Hinkley Point C reveals plan to create Somerset saltmarsh

9 January 2024

The UK’s Hinkley Point C NPP under construction by EDF in Somerset, is seeking opinions on plans to create more than 800 acres of saltmarsh on the River Parrett. The proposed saltmarsh at Pawlett Hams near Bridgwater would create new habitat for fish and animals, improve local water quality and help prevent flooding. It is one of several proposed measures to help wildlife and the environment around the Severn estuary. These include planting seagrass and kelp, developing native oyster beds and removing weirs on three rivers to help migrating fish reach their breeding grounds.

The plans are being developed with Natural England, Natural Resources Wales and the Environment Agency as a natural alternative to installing an acoustic fish deterrent. The deterrent had been proposed to keep some fish species away from the power station’s cooling water system.

Creating saltmarsh is a proven way to increase and protect biodiversity. It will help fish by providing breeding grounds and provide food and shelter for birds and animals. Tidal marsh also filters and cleans water, prevents floods and locks away carbon. Steart Marshes, opposite the proposed new wetland, was created nine years ago and is now teeming with birds, fish and wildlife, and is a popular place for recreation.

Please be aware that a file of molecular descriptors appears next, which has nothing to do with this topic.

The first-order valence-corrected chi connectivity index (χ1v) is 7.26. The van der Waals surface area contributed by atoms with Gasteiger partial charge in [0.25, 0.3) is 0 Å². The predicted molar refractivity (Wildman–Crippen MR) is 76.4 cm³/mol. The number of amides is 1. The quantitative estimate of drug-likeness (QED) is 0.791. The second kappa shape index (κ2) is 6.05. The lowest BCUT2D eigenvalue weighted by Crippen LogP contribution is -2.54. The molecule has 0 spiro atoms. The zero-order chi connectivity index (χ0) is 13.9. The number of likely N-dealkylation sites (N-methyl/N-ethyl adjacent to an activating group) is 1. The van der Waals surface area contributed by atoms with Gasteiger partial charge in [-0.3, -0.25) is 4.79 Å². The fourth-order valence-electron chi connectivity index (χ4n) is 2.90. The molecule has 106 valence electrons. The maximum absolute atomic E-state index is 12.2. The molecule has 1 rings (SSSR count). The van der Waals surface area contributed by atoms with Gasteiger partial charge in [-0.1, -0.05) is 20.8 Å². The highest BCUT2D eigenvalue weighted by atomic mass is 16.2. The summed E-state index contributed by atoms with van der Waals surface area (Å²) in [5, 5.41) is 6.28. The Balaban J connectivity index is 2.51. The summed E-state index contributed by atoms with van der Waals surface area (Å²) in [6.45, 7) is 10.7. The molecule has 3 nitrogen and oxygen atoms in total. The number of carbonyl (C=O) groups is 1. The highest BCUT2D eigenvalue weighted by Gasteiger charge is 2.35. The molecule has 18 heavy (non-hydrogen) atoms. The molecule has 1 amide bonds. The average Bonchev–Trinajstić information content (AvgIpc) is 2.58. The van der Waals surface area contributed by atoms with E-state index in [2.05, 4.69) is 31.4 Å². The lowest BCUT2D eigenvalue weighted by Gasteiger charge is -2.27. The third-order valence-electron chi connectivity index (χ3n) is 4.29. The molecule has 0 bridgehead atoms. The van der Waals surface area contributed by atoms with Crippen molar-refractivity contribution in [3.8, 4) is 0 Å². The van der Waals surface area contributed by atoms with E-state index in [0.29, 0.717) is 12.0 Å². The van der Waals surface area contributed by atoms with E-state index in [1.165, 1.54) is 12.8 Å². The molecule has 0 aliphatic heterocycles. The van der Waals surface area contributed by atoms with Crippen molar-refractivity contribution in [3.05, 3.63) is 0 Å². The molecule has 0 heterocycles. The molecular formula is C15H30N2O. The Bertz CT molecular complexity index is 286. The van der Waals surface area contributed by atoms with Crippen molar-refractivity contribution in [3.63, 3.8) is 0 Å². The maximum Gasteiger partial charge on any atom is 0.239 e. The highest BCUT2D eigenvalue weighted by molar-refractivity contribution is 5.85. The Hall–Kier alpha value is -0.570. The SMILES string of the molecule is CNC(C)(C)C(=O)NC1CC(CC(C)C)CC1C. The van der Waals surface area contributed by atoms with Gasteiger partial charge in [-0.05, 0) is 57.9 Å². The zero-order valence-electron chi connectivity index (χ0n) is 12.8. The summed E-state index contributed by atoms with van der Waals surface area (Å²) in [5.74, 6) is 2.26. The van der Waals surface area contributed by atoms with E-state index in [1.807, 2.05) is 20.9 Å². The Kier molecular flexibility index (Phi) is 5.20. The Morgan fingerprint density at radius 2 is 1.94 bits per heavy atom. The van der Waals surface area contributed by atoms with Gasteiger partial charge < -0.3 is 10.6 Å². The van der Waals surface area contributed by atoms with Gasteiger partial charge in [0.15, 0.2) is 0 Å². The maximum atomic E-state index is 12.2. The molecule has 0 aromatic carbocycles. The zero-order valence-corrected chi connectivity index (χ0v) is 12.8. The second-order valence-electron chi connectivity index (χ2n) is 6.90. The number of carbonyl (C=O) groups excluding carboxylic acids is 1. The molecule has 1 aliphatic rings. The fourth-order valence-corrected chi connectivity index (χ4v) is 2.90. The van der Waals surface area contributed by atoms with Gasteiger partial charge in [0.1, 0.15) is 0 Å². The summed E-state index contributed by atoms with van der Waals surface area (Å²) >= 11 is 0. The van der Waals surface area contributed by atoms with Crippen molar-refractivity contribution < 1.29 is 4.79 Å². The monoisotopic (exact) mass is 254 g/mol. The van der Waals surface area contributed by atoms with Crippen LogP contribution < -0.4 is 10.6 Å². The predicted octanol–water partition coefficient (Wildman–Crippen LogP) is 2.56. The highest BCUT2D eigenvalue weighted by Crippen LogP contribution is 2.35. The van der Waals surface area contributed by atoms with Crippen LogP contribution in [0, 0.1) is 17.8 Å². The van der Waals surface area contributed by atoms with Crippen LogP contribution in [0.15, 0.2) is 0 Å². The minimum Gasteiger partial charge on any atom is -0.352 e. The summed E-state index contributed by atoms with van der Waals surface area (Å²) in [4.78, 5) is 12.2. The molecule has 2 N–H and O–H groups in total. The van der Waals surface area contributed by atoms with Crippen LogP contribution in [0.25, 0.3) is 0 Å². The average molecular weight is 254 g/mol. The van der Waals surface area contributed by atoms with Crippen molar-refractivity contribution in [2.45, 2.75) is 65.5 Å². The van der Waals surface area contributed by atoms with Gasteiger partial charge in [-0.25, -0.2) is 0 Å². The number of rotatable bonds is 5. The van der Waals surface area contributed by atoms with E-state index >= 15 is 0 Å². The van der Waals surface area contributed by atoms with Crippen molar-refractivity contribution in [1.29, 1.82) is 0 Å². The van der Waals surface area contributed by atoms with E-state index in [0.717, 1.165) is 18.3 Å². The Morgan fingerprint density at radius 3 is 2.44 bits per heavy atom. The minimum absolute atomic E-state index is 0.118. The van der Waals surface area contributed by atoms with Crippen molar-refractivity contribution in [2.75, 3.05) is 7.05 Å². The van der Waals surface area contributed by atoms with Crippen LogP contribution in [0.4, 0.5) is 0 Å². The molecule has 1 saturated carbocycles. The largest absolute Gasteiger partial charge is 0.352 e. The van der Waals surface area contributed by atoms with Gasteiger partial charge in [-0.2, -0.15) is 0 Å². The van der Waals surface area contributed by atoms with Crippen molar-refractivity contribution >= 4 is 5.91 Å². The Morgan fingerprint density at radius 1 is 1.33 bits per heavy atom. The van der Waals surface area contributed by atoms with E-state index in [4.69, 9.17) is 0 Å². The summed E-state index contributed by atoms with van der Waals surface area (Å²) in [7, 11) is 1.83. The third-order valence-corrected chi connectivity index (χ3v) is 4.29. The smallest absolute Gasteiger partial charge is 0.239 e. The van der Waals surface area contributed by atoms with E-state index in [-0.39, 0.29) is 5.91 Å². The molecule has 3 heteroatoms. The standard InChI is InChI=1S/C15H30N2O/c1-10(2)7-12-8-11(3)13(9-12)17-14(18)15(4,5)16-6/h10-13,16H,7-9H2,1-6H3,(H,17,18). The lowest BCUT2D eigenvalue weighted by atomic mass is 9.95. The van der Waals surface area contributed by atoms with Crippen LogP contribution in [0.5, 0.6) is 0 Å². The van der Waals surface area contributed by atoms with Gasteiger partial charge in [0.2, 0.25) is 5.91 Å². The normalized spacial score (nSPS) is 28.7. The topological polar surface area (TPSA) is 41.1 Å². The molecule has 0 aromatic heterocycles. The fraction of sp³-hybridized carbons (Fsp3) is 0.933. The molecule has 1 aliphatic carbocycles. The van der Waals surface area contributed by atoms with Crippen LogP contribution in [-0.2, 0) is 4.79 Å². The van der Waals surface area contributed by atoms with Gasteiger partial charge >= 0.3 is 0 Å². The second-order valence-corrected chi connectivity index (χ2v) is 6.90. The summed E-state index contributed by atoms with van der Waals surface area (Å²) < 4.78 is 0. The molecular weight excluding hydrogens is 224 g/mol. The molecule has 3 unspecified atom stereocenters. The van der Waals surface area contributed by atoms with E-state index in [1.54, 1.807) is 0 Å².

The previously proposed acoustic fish deterrent system would use 280 speakers to make noise louder than a jumbo jet 24-hours a day for 60 years. Its impact on?porpoises, seals,?whales, and other species is unknown. Independent studies showed it would offer a very small?potential benefit to protected fish species. It would also risk the safety of divers in the fast-flowing tides of the Bristol Channel.?

Hinkley Point C is still the first power station in the area to have any fish protection measures in place – including a fish recovery and return system and low velocity water intakes. Power stations have been taking cooling water from the Bristol Channel for decades with no significant impact on fish populations.

Chris Fayers, Head of Environment at Hinkley Point C, said: “The new wetland would be a fantastic place for wildlife and a beautiful place to visit. Using natural and proven ways to improve the environment is better than creating sixty years of noise pollution with a system that is untested far offshore in the fast-flowing waters of the Severn.”

The proposals for habitat creation and other changes to Hinkley Point C’s design, such as alterations to the way the power station will store used fuel, will be included in a public consultation starting on 9 January.

Hinkley Point C, when complete, will comprise two 1,630 MWe EPR reactors supplied by EDF. Construction began in December 2018 but the project has faced delay challenges. In May 2022 EDF, following a review of the project, confirmed that the plant would begin operating a year later than planned and could cost up to £3bn ($3.7bn) more to build than originally budgeted. This put the start date for unit 1 at June 2027, with the cost estimated at £25-26bn, an increase on the previous estimate of £23bn.

Image: The proposed saltmarsh at Pawlett Hams near Bridgwater would benefit local wildlife and biodiversity

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